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Azarbal et al. (1) studied closing patent foramen ovale (PFO) or atrial septal defect (ASD) for prophylaxis of migraine. The accompanying editorial highlights areas of caution (2). Additional concerns are: 1) Both right-to-left shunt (PFO) and left-to-right shunt (ASD) appear associated with migraine (3). 2) Closure of ASD improves left ventricular stroke volume; this physiological variable (3) might be involved in precipitating daily migraines. 3) Following ASD closure, plasma atrial natriuretic peptide levels would decrease (3). 4) Lateralization of headaches is a characteristic feature of migraine (4). With the concept of paradoxical embolization of gas, thrombi, or vasoactive neuromediators (2), these potential precipitants are presumed to be streamed regularly over decades to the same brain parenchymal site or circulatory segment in order to produce lateralizing headache (5). This is highly unlikely as paradoxical emboli are generally directed randomly. 5) Atenolol—a first-line migraine prophylactic—does not readily cross the blood-brain barrier (BBB) or significantly influence either brain neuronal function or circulation (4). 6) Drugs used to manage patients with migraine aura such as nifedipine, furosemide, and verapamil do not readily cross the intact BBB (6). These pharmacological absolutes challenge prevalent concepts of primary involvement of brain in migraine. 7) For a disease that can continue for decades, a follow-up period of 12 months (1) is rather short.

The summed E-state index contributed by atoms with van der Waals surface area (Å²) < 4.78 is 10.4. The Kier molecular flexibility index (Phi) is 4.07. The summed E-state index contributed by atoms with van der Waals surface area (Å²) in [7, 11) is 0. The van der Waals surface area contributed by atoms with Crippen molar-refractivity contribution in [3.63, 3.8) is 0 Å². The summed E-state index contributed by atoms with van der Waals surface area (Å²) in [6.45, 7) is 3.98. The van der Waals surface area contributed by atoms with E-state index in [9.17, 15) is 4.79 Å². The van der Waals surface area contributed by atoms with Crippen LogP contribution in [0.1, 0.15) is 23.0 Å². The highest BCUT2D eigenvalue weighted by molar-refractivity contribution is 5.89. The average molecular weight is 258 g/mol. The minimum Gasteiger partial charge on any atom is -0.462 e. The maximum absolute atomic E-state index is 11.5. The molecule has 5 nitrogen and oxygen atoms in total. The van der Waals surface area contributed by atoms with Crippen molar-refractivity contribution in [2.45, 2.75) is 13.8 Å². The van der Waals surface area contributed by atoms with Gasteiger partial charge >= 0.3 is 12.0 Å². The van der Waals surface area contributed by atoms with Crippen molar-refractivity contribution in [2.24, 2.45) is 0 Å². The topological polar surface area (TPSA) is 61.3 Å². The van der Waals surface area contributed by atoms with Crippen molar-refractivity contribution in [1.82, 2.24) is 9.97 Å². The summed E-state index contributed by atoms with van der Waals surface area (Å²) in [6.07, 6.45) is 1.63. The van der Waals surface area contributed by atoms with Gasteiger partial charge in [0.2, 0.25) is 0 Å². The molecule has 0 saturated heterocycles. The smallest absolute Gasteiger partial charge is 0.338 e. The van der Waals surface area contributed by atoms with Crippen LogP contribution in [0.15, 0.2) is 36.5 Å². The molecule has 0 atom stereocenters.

An explanation is required for the characteristic late appearance (in the teens or twenties) or disappearance (second and third trimesters of pregnancy and in later decades), in general, of migraine despite continued presence of PFO/ASD. Second, a high incidence of right-to-left shunt has been seen in cluster headache patients (42.5%, 17 of 40) (7). Cluster headache is a strictly lateralized primary headache; brain ischemia is not implicated in its pathogenesis. Third, migraine-with-aura patients seem to respond far better than migraine-without-aura patients (1). Headaches are less frequent, less severe, and shorter in migraine-with-aura patients. When the frequency of headache attacks is lessened, the possibility of the placebo effect in migraine trials is greater (5).
At this juncture, it is necessary to weigh carefully whether we need more reflection about the basic issues surrounding the apparent link between migraines and PFO/ASD or more clinical trials.
- American College of Cardiology Foundation
- Azarbal B.,
- Tobis J.,
- Suh W.,
- Chan V.,
- Dao C.,
- Gaster R.
- Tsimikas S.
- Gupta V.K.
- Gupta V.K.
- ↵Gupta VK. Management of migraine aura: basic theoretical and clinical reconsiderations. Headache 2005. In press.